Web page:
Yes, I like that setup.
As long as the windows server is joined to the zentyal-created "AD" domain controller, you'll be able to control permissions of files and folder by simply right-clicking as normal and setting both sharing and ntfs permissions. Any users you've added in the Zentyal web interface will be available for you to associate them with particular files and folders, just as you'd expect if a windows server was doing AD.
I'm actually using Zentyal for a file server too, but I like your set up better due to that issue I had upgrading from Zentual 3.0 to 3.2
. Samba 4 was still unsettled at that time, so future upgrades may not break file sharing, but as they say: once bitten twice shy. So, I'd play it safe and use something else for a file server. In my experience, Zentyal is good at domain controllers, firewall, openVPN, DNS, DHCP, web proxy, traffic shaping.
My suggested set up requires 3 servers:
1) Gateway - For this I installed Zentyal onto a lenovo q-190
. The computer is dedicated to Firewall, VPN, Web Proxy, Traffic Shaping, port-forwarding, blocking certain websites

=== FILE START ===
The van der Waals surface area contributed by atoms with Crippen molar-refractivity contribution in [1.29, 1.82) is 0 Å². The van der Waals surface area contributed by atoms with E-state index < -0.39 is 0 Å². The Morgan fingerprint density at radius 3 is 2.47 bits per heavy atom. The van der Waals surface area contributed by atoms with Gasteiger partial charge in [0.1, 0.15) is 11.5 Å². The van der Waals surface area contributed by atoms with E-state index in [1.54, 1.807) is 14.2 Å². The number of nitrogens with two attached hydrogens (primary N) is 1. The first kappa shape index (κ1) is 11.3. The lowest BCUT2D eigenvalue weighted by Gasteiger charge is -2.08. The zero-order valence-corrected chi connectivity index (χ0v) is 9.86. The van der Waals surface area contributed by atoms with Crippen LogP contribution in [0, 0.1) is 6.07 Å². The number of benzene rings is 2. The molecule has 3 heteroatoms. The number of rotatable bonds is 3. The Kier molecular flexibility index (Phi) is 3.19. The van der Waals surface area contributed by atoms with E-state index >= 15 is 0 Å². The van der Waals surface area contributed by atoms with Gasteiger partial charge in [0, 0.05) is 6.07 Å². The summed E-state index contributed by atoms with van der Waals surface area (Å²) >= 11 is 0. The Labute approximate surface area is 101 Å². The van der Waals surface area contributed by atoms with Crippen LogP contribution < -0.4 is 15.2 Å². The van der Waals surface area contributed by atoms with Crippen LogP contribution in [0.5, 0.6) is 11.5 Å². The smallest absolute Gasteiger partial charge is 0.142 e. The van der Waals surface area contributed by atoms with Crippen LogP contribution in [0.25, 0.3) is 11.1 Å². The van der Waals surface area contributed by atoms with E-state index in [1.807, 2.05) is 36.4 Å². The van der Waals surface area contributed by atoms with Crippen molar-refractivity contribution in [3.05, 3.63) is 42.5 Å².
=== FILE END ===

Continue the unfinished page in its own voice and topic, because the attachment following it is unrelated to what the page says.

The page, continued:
2) Domain Controller 1 - I've got this in a virtual machine, so that I can perform a snapshot before performing an upgrade. This way I can restore back in the event of a failed upgrade. You don't want to lose your domain controller no matter what. If you do you'll spend a lot of time rebuilding it and joining workstation to a new domain. This server has 2GB of ram dedicated to it, and it does: AD, DNS, DHCP Pool 1 (192.168.0.10 - 192.168.0.100 for example).
3) Domain Controller 2 - Zentyal's web interface calls this an "additional domain controller". It syncs with the primary domain controller. You can add a user in either one of these domain controllers and go look in the other one and it will already be there. So, it works well. You want to have a 2nd one in case you have to take the primary down for some reason. You can set your dhcp service so that each workstation is informed that it has two choices for domain controllers. This way, if one goes down, users can still login to the windows workstations and servers; authentication still gets performed. This server does: AD2, DNS, and DHCP Pool 2 (192.168.0.101 - 192.168.0.190 for example). This second dhcp pool (on this server) ensures workstations will still get issued an IP in case the other server is down.